Gold eases as physical demand lags; Ukraine eyed
New York (May 6) Gold prices eased on Tuesday, surrendering early gains as weak physical demand made investors wary about the outlook, though tensions in Ukraine and weakness in the U.S. dollar and Wall Street stocks lent support.
Bullion initially rose as the dollar fell against the euro following strong surveys of service-sector purchasing managers in Spain and Italy.
The metal, however, turned lower after the Commerce Department said U.S. trade deficit narrowed in March as exports rebounded, but the improvement was probably not enough to prevent the government from revising down its estimate of first-quarter growth to show a contraction.
Gold prices were underpinned by worries of increasing violence as Ukraine slides further towards war, with supporters of Russia and of a united Ukraine accusing each other of tearing the country apart.
"As long as we see geopolitical tensions, that's going to provide support for gold. In other words, I don't see it falling precipitously," said Mike Meyer, assistant vice president at EverBank World markets in St. Louis.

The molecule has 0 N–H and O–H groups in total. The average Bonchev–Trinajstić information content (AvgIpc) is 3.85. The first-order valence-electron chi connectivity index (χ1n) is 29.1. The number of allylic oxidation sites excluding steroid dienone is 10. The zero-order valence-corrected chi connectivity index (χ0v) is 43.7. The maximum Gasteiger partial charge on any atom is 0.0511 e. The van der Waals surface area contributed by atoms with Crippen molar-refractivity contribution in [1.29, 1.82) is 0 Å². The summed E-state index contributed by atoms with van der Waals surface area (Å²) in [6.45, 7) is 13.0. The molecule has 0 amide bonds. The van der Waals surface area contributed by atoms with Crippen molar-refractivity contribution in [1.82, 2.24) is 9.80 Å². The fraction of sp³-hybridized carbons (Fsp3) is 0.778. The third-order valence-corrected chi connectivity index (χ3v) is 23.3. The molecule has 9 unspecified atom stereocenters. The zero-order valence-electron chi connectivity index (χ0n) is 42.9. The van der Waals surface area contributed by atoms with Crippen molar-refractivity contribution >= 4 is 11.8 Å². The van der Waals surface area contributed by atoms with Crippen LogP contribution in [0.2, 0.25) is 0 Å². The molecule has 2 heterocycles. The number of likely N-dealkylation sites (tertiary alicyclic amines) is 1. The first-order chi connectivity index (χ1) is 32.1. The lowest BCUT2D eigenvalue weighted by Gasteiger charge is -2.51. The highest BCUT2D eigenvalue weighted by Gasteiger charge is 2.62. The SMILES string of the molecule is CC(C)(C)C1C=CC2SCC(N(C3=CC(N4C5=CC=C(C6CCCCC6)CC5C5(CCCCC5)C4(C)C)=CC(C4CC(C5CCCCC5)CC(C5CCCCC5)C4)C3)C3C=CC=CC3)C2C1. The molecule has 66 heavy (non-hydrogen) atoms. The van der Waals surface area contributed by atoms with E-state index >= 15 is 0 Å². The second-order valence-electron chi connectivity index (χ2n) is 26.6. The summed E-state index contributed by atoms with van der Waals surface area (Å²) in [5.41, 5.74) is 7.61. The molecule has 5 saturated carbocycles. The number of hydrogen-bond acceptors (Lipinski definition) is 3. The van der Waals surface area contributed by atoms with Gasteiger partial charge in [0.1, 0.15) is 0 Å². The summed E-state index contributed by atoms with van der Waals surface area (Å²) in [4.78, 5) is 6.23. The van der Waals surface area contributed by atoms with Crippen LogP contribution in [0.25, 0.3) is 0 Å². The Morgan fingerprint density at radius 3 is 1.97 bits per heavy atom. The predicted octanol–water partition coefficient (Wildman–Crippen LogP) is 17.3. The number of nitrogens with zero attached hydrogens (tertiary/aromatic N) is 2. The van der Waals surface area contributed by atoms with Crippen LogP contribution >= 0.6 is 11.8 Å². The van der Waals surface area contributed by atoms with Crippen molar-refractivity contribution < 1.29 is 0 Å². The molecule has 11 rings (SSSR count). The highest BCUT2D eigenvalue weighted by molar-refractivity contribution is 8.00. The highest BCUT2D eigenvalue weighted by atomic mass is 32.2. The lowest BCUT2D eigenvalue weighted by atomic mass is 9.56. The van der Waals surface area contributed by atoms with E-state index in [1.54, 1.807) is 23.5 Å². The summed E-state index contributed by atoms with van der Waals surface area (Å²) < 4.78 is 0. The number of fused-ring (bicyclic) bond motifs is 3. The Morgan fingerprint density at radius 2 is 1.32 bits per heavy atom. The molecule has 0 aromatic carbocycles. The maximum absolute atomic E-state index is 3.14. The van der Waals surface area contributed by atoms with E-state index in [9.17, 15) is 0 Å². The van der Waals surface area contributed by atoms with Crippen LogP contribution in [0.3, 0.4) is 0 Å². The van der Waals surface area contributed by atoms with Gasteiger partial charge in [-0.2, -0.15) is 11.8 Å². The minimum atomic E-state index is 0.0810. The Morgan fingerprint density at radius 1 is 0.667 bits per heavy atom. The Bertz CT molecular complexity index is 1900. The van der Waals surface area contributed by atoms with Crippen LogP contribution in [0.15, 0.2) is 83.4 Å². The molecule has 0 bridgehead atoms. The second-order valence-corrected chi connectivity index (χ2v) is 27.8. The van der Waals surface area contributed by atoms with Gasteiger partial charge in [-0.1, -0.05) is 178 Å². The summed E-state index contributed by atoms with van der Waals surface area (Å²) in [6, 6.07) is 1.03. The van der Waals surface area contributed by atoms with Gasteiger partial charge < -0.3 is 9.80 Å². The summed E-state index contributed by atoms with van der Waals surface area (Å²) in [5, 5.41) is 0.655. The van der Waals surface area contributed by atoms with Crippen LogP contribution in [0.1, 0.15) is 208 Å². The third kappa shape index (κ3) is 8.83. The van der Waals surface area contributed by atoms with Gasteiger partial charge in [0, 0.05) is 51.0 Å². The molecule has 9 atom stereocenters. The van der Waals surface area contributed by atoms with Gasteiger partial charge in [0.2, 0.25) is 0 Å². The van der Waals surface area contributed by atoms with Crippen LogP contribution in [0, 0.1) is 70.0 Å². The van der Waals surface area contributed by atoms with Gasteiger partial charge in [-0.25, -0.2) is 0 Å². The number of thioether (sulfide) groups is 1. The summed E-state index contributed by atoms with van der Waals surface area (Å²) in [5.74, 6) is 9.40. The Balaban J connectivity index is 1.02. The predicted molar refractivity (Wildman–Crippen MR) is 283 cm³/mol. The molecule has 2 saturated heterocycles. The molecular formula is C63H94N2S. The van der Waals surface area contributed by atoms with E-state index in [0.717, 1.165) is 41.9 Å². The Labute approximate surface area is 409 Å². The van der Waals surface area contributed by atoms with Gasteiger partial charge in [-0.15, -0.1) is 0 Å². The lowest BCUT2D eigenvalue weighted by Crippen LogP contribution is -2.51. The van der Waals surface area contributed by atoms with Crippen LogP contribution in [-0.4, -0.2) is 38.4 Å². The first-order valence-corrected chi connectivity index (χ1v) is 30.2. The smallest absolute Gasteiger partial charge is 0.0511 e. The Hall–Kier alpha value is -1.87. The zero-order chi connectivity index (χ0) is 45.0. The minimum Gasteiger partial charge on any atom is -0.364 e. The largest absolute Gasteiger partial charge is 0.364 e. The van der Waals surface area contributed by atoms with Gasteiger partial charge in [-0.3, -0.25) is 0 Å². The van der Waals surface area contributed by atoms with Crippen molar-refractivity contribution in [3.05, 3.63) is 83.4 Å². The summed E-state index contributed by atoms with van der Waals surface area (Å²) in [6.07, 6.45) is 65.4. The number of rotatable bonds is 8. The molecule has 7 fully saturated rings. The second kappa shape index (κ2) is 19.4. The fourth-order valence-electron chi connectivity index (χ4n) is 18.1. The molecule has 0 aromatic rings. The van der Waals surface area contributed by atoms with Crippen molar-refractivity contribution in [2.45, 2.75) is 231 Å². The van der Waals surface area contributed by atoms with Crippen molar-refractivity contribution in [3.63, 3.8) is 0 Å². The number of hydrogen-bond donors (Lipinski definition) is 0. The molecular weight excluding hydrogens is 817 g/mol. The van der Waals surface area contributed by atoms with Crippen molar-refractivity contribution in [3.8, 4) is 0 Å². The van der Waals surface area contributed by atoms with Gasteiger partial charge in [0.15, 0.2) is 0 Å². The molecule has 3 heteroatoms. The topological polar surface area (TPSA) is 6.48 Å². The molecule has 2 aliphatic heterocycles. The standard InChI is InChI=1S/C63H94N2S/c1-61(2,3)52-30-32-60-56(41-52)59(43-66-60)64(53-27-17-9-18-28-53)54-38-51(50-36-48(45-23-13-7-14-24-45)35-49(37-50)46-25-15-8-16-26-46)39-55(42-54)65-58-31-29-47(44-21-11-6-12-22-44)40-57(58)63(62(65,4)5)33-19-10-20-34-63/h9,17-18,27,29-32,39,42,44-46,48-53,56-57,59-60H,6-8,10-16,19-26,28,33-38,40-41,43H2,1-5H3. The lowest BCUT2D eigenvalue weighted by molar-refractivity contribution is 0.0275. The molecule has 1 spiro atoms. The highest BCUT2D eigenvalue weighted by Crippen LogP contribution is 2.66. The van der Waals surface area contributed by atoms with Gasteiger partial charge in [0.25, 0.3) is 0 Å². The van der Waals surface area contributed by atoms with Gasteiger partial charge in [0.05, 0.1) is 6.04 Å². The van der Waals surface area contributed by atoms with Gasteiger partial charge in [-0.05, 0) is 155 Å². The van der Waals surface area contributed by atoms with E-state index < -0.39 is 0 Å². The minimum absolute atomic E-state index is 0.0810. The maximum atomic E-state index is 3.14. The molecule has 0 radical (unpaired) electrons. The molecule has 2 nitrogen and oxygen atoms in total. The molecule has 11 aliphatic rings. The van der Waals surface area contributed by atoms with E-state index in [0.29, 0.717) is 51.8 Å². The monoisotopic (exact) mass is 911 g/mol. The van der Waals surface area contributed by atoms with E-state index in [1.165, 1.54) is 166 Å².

Spot gold was down 0.2 percent at $1,307.51 an ounce by 3:43 p.m. EDT (1943 GMT).
U.S. COMEX gold futures for June delivery settled down 70 cents an ounce at $1,308.60, with trading volume about 10 percent below its 30-day average, preliminary Reuters data showed.
The metal bounced back above the key chart level of $1,300 an ounce late last week as escalating tensions in Ukraine outweighed the impact of strong U.S. jobs data, but it has struggling to maintain those gains, however.
"Physical demand seems to be somewhat muted. We've seen significant ETF outflows in the last couple of weeks and muted coin sales in the United States," said Commerzbank analyst Daniel Briesemann.
Outflows from the world's largest gold-backed exchange-traded fund, the SPDR Gold Trust, totalled nearly 10 tonnes last week.
Demand in Asia was soft overnight, precious metals house MKS said in a note, with Japan, Hong Kong and South Korea all absent for public holidays.
Among other precious metals, silver rose for a third session after hitting its lowest since early January last week at $18.82 an ounce.
Silver inched down 0.1 percent to $19.52 an ounce.
Platinum group metals outperformed on supply worries, with platinum rising 0.4 percent to $1,449.74 an ounce and palladium up 0.1 percent at $814.75 an ounce.
The world's No. 2 platinum producer Impala Platinum said on Tuesday that if a 15-week strike continued at its South African operations, it would have to cut supply to clients to 40 percent of demand over the next 3 to 4 months.
South Africa's Association of Mineworkers and Construction Union on Monday rejected the latest wage offer by the world's three biggest platinum mining companies, who said the workers were afraid to accept the companies' latest wage offer because of "threats to their personal safety."